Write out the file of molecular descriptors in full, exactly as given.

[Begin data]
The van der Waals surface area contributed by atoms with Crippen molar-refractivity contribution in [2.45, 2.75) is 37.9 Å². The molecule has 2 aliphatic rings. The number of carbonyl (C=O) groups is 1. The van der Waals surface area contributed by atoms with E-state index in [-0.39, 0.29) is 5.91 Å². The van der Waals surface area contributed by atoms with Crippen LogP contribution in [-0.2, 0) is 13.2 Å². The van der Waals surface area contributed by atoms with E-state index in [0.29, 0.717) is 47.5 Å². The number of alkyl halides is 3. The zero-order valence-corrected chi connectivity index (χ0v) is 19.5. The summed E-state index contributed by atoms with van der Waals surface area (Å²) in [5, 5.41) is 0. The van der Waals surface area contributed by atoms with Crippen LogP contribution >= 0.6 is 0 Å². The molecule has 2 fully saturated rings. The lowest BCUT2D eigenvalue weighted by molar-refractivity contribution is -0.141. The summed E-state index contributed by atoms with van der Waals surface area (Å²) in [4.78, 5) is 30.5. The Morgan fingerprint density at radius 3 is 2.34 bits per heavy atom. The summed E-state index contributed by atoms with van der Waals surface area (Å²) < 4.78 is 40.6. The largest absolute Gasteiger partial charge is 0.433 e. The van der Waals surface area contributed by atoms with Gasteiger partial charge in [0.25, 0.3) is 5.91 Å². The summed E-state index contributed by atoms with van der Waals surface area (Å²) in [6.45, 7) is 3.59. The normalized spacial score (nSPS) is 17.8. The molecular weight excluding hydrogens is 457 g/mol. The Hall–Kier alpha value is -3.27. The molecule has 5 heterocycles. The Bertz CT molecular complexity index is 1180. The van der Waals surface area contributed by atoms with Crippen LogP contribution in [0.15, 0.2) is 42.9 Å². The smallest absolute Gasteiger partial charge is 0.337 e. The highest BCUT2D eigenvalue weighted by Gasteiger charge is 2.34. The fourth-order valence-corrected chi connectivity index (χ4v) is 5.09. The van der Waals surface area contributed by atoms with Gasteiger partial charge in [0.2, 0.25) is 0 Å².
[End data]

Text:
The van der Waals surface area contributed by atoms with Crippen molar-refractivity contribution in [2.45, 2.75) is 37.9 Å². The molecule has 2 aliphatic rings. The number of carbonyl (C=O) groups is 1. The van der Waals surface area contributed by atoms with E-state index in [-0.39, 0.29) is 5.91 Å². The van der Waals surface area contributed by atoms with Crippen LogP contribution in [-0.2, 0) is 13.2 Å². The van der Waals surface area contributed by atoms with E-state index in [0.29, 0.717) is 47.5 Å². The number of alkyl halides is 3. The zero-order valence-corrected chi connectivity index (χ0v) is 19.5. The summed E-state index contributed by atoms with van der Waals surface area (Å²) in [5, 5.41) is 0. The van der Waals surface area contributed by atoms with Crippen LogP contribution >= 0.6 is 0 Å². The molecule has 2 fully saturated rings. The lowest BCUT2D eigenvalue weighted by molar-refractivity contribution is -0.141. The summed E-state index contributed by atoms with van der Waals surface area (Å²) in [4.78, 5) is 30.5. The Morgan fingerprint density at radius 3 is 2.34 bits per heavy atom. The summed E-state index contributed by atoms with van der Waals surface area (Å²) < 4.78 is 40.6. The largest absolute Gasteiger partial charge is 0.433 e. The van der Waals surface area contributed by atoms with Gasteiger partial charge in [0.25, 0.3) is 5.91 Å². The summed E-state index contributed by atoms with van der Waals surface area (Å²) in [6.45, 7) is 3.59. The normalized spacial score (nSPS) is 17.8. The molecular weight excluding hydrogens is 457 g/mol. The Hall–Kier alpha value is -3.27. The molecule has 5 heterocycles. The Bertz CT molecular complexity index is 1180. The van der Waals surface area contributed by atoms with Crippen LogP contribution in [0.15, 0.2) is 42.9 Å². The smallest absolute Gasteiger partial charge is 0.337 e. The highest BCUT2D eigenvalue weighted by Gasteiger charge is 2.34. The fourth-order valence-corrected chi connectivity index (χ4v) is 5.09. The van der Waals surface area contributed by atoms with Gasteiger partial charge in [0.2, 0.25) is 0 Å².